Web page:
Researching genealogy is easier than ever, particularly with DNA analysis and online archives, but many African-Americans still struggle with a lack of government records on their enslaved ancestors.
Among researchers, it's known as "the 1870 Brick Wall."
Helping African-Americans get around or over that wall has become a driving mission of Charleston's emerging International African American Museum where its Center for Family History already is up and running with tutorials on the internet.
The center not only will help visitors with quick tips and advice to help them learn more about their ancestors but also will offer standing appointments for more substantive consultations.
Museum Director Michael Moore said, "With our Center for Family History, we will be able to literally identify the personal strand of history that is part of a broader story that we're telling. And there's no question that will be amazing."
It's even possible that the center might help some visitors learn that their ancestors once walked across the museum site as enslaved Africans.
New testing, new questions
Visitors to the center will first notice a gallery, a series of images and stories from seven different African-American families and their work studying their own ancestry.
"That provides a visual clue as to what you as a visitor can do," said Chief Curator Joy Bivins. "What can be unearthed in a genealogical search."
Helping them actually unearth that will fall to Center Director Toni Carrier and her staff. Carrier previously founded Lowcountry Africana, a nonprofit that helped with genealogical research in Florida, Georgia and South Carolina.
She has mapped out a strategy of using onsite collections, community seminars, an online blog, a social media presence and more.
The museum won't do DNA testing but it will point visitors to the options for getting it done and then help them learn more from their results.
"We can help them download their results and upload them to all the free services that identify DNA matches and help you identify cousins," Carrier said. "We can also help explain what some of those DNA results mean and help the visitor strategically test members of their family based on what they’ve learned and new questions that have arisen from that."
Getting around that wall
The center's real value to visitors may lie with its particular expertise in archival searches.
The U.S. Census Bureau did not list the first and last names of enslaved Africans; they were only recorded in 1870, after the Civil War ended and they had been freed.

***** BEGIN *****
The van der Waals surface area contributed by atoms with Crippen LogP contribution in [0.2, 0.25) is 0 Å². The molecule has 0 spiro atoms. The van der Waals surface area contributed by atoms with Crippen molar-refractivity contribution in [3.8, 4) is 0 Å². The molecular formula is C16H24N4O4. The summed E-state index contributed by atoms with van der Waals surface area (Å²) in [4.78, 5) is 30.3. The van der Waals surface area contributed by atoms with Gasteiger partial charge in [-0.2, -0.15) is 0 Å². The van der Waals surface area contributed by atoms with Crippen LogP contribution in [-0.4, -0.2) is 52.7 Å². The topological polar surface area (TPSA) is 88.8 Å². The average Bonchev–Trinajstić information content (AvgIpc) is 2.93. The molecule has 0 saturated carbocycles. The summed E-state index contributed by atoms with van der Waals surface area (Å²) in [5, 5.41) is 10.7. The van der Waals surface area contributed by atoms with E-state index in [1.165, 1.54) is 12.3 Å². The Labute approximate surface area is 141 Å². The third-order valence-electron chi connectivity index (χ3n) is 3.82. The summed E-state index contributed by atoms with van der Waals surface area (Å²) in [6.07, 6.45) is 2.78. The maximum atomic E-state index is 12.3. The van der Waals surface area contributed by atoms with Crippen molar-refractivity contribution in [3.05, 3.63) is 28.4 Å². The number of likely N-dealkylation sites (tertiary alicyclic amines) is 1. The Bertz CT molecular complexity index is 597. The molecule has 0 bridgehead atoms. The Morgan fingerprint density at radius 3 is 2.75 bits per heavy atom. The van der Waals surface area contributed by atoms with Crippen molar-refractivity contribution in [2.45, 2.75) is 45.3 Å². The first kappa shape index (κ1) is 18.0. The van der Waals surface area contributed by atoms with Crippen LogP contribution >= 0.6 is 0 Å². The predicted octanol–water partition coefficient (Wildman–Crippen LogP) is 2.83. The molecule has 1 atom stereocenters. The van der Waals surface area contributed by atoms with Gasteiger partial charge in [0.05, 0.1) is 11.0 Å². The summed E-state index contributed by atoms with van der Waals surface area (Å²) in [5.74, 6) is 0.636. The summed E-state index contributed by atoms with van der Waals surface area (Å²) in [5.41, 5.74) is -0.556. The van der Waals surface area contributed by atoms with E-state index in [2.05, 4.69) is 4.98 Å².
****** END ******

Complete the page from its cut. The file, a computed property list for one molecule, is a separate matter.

But Carrier said many other records were generated before 1870 and contain information on African-Americans, "but people are less aware of what those are."
For instance, Freedman's Bank records and pension records from U.S. Colored Troops can provide crucial information, such as the names of ancestors, other family members and a former slave's owner.
There are also insurance records, probate records, bills of sale — even family Bibles.
"That's the key," Moore said, "We've got folks who are among the best in the world in piecing together these bits of information to come up with a coherent story."
A key step in getting around the 1860-70 era is pinpointing the name of the slaveholder. Some U.S. Colored Troops records include the first and last names, plus the name of the slave owner, enabling a researcher to follow the trail back to plantation and other records with first names only.
"Such records are rare and very significant," Carrier said.
Carrier said the center will be able to work with prospective visitors about what work and testing they might want to consider doing even before visiting the museum in Charleston, and the center's staff also will do follow-up meetings via Skype or Facetime once visitors have returned home.
“We’re actually seeing an explosion of projects to bring records for people of African decent onto the internet, Carrier said, such as a new online compilation of runaway slave ads.
As the museum's team prepares to break ground soon, Carrier hopes its Center for Family History will help numerous families break ground on better understanding themselves and where they came from.
"There is a greater understanding of the importance of people of African-American descent and a greater understanding of the importance of African-American family history as public history," Carrier said. "History is the sum total of individual experiences, but only when all individuals' experiences are recorded do you have a clearer picture of the whole history."
For visitors, their interaction with the center may prove to be the most memorable part of their trip.
"It will contribute to the museum becoming a site of pilgrimage for people," Carrier said. "It’s one thing to go and see museum exhibits about African-Americans, but what if you walk out with your great, great grandmother's marriage record?”